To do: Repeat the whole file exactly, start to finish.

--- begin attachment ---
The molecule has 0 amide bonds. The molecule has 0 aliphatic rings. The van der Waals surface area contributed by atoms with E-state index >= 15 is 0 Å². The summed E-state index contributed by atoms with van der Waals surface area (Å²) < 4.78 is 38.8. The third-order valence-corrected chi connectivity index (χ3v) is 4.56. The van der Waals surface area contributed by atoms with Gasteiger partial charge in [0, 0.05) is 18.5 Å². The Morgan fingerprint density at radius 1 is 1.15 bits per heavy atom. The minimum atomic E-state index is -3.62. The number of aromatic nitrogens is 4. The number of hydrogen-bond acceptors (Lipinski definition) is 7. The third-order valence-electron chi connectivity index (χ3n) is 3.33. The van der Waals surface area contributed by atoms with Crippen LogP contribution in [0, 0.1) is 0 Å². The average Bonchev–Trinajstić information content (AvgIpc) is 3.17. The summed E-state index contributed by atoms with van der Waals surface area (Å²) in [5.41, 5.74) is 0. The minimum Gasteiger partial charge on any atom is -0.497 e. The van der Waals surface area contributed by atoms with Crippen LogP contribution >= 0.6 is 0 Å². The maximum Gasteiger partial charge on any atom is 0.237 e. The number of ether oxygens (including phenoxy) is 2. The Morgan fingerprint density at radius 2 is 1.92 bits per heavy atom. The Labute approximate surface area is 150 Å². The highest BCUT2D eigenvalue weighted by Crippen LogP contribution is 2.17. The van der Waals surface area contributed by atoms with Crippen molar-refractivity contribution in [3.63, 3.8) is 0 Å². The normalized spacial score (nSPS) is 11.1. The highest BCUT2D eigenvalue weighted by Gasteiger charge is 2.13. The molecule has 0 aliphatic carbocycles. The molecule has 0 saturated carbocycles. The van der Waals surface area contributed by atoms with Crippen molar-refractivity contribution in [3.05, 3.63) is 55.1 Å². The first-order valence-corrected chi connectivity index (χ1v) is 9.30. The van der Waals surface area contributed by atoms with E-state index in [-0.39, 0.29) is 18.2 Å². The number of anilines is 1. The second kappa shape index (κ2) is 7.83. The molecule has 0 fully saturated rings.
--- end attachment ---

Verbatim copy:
The molecule has 0 amide bonds. The molecule has 0 aliphatic rings. The van der Waals surface area contributed by atoms with E-state index >= 15 is 0 Å². The summed E-state index contributed by atoms with van der Waals surface area (Å²) < 4.78 is 38.8. The third-order valence-corrected chi connectivity index (χ3v) is 4.56. The van der Waals surface area contributed by atoms with Gasteiger partial charge in [0, 0.05) is 18.5 Å². The Morgan fingerprint density at radius 1 is 1.15 bits per heavy atom. The minimum atomic E-state index is -3.62. The number of aromatic nitrogens is 4. The number of hydrogen-bond acceptors (Lipinski definition) is 7. The third-order valence-electron chi connectivity index (χ3n) is 3.33. The van der Waals surface area contributed by atoms with Crippen LogP contribution in [0, 0.1) is 0 Å². The average Bonchev–Trinajstić information content (AvgIpc) is 3.17. The summed E-state index contributed by atoms with van der Waals surface area (Å²) in [5.41, 5.74) is 0. The minimum Gasteiger partial charge on any atom is -0.497 e. The van der Waals surface area contributed by atoms with Crippen LogP contribution >= 0.6 is 0 Å². The maximum Gasteiger partial charge on any atom is 0.237 e. The number of ether oxygens (including phenoxy) is 2. The Morgan fingerprint density at radius 2 is 1.92 bits per heavy atom. The Labute approximate surface area is 150 Å². The highest BCUT2D eigenvalue weighted by Crippen LogP contribution is 2.17. The van der Waals surface area contributed by atoms with Crippen molar-refractivity contribution in [3.63, 3.8) is 0 Å². The normalized spacial score (nSPS) is 11.1. The highest BCUT2D eigenvalue weighted by Gasteiger charge is 2.13. The molecule has 0 aliphatic carbocycles. The molecule has 0 saturated carbocycles. The van der Waals surface area contributed by atoms with Crippen molar-refractivity contribution in [3.05, 3.63) is 55.1 Å². The first-order valence-corrected chi connectivity index (χ1v) is 9.30. The van der Waals surface area contributed by atoms with E-state index in [-0.39, 0.29) is 18.2 Å². The number of anilines is 1. The second kappa shape index (κ2) is 7.83. The molecule has 0 fully saturated rings.